Astrolabe ~ 10th c. ~ Islamic, Umayyad, Spain ~ The astrolabe is a very ancient astronomical computer for solving problems relating to time and the position of the Sun and stars in the sky. The most popular type is the planispheric astrolabe, on which the celestial sphere is projected onto the plane of the equator.
Astrolabe Signed by Erasmus Habermel circa 1585; German Gilt brass and copper; 195 mm in diameter This instrument is engraved by Paduanius of Forli in Italy, a physician for whom Erasmus Habermel made some 28 instruments between 1585 and 1586. Among the patients of Paduanius was Rudolf II, for whom Habermel would act as instrument maker in Prague. Museum of the History of Science, Oxford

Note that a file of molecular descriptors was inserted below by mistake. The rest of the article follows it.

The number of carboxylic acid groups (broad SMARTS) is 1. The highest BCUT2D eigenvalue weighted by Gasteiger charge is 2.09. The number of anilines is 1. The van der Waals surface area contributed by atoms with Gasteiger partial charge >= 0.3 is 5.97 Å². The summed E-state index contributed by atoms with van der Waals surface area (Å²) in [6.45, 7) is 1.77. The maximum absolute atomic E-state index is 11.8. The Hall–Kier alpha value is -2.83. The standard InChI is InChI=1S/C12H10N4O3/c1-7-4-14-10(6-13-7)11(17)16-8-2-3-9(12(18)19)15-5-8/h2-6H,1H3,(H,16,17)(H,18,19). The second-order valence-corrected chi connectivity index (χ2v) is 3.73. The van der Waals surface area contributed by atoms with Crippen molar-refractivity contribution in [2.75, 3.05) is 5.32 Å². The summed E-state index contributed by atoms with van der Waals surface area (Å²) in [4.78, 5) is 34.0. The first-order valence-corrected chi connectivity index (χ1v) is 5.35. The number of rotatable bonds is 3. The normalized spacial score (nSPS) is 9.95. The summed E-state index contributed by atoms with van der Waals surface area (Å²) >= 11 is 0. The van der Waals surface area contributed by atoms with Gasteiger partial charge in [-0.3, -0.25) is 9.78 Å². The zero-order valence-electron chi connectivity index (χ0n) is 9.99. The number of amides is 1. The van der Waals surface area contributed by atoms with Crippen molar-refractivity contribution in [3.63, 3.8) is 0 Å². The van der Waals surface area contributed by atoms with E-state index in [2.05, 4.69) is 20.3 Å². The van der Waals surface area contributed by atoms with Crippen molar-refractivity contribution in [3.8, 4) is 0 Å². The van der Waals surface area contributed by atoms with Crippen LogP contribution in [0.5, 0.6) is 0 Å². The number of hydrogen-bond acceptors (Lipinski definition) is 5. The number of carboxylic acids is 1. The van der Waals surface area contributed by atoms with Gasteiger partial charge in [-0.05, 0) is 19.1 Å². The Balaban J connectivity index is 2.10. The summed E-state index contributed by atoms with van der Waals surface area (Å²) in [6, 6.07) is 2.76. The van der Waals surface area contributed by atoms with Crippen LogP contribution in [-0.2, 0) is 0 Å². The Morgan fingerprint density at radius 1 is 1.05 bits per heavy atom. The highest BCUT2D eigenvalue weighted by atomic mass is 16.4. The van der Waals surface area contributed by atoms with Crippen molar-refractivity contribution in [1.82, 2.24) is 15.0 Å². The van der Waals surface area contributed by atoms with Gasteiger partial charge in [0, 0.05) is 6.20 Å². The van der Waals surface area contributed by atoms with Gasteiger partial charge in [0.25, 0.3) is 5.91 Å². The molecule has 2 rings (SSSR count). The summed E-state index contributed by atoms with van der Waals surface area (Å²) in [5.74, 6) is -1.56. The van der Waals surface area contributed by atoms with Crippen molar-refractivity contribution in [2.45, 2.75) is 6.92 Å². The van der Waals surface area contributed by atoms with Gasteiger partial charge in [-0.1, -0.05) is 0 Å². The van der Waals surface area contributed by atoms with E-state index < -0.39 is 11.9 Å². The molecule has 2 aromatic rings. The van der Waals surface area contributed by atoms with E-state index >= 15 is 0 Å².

Persian astrolabe c.1645 CE by Muhammad Mahdi al-Yazdi. Very unusually for a Persian astrolabe, the astrolabist included a Flemish tulip design within the ecliptic of the rete--he must have seen and been inspired by an Arsenius instrument.